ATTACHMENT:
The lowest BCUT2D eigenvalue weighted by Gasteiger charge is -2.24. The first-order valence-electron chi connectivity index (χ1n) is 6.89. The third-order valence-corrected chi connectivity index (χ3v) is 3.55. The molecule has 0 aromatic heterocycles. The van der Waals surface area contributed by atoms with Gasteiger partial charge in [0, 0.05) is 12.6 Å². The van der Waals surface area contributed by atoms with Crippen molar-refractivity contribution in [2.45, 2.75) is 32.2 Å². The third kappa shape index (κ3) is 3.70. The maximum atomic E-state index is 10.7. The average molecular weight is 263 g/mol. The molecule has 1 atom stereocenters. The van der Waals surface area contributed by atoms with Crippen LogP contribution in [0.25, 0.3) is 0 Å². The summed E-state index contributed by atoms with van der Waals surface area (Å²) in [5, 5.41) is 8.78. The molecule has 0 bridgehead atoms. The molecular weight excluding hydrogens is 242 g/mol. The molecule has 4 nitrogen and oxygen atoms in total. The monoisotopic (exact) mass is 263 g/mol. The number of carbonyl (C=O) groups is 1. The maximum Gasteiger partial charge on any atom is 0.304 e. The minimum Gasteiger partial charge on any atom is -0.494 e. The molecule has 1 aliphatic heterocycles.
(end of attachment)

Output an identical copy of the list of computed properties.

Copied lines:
The lowest BCUT2D eigenvalue weighted by Gasteiger charge is -2.24. The first-order valence-electron chi connectivity index (χ1n) is 6.89. The third-order valence-corrected chi connectivity index (χ3v) is 3.55. The molecule has 0 aromatic heterocycles. The van der Waals surface area contributed by atoms with Gasteiger partial charge in [0, 0.05) is 12.6 Å². The van der Waals surface area contributed by atoms with Crippen molar-refractivity contribution in [2.45, 2.75) is 32.2 Å². The third kappa shape index (κ3) is 3.70. The maximum atomic E-state index is 10.7. The average molecular weight is 263 g/mol. The molecule has 1 atom stereocenters. The van der Waals surface area contributed by atoms with Crippen LogP contribution in [0.25, 0.3) is 0 Å². The summed E-state index contributed by atoms with van der Waals surface area (Å²) in [5, 5.41) is 8.78. The molecule has 0 bridgehead atoms. The molecular weight excluding hydrogens is 242 g/mol. The molecule has 4 nitrogen and oxygen atoms in total. The monoisotopic (exact) mass is 263 g/mol. The number of carbonyl (C=O) groups is 1. The maximum Gasteiger partial charge on any atom is 0.304 e. The minimum Gasteiger partial charge on any atom is -0.494 e. The molecule has 1 aliphatic heterocycles.